A League of her own
Numbers speak. They tell a story. Remember baseball cards? Kids could recite a player’s stats by heart. Those numbers added up to something — the sum of one’s skill and effort. Take Jackie Robinson, the Brooklyn Dodgers infielder who broke baseball’s color barrier in 1947: 125 runs scored his rookie season; a .342 batting average in ’49; six pennants; nineteen career steals of home plate.
Sharon Robinson ’76NRS knows her father’s numbers. But what if someone were to keep track of her professional stats — as a nurse midwife? Fifty births within her first six months of practice . . . a hundred within the first year . . . 250 after five years. Sharon has delivered some 750 babies — Hank Aaron territory. And that’s not counting the births she’s overseen as a teacher, first at the Columbia School of Nursing and later at Yale, Howard, and Georgetown.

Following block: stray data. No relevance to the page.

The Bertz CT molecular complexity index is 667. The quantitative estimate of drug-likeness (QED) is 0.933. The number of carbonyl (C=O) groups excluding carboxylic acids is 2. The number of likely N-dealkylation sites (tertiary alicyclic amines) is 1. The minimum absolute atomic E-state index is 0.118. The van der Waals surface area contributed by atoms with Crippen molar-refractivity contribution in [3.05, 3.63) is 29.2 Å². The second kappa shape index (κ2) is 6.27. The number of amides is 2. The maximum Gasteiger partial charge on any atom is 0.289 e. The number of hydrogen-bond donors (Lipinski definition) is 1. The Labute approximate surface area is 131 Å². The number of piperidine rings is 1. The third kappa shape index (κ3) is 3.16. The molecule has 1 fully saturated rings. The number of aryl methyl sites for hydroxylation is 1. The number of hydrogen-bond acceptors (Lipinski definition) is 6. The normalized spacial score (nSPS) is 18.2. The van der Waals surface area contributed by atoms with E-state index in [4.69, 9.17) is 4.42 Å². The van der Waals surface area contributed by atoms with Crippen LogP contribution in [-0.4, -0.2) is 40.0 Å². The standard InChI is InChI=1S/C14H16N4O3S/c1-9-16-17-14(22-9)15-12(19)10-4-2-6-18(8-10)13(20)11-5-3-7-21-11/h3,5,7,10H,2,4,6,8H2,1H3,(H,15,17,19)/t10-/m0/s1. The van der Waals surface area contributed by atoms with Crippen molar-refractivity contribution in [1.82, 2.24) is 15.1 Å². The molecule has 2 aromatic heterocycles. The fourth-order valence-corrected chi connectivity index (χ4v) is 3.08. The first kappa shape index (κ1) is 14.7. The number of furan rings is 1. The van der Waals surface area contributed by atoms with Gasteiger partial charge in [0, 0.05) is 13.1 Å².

There’s more. How about nine books published, 1,500 students who have received scholarships from the Jackie Robinson Foundation, and thirty-two million kids reached by Breaking Barriers: In Sports, In Life, the educational program that Sharon started in 1997? Those numbers tell many stories.
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This story was originally published in the Summer 2017 edition of Columbia Magazine.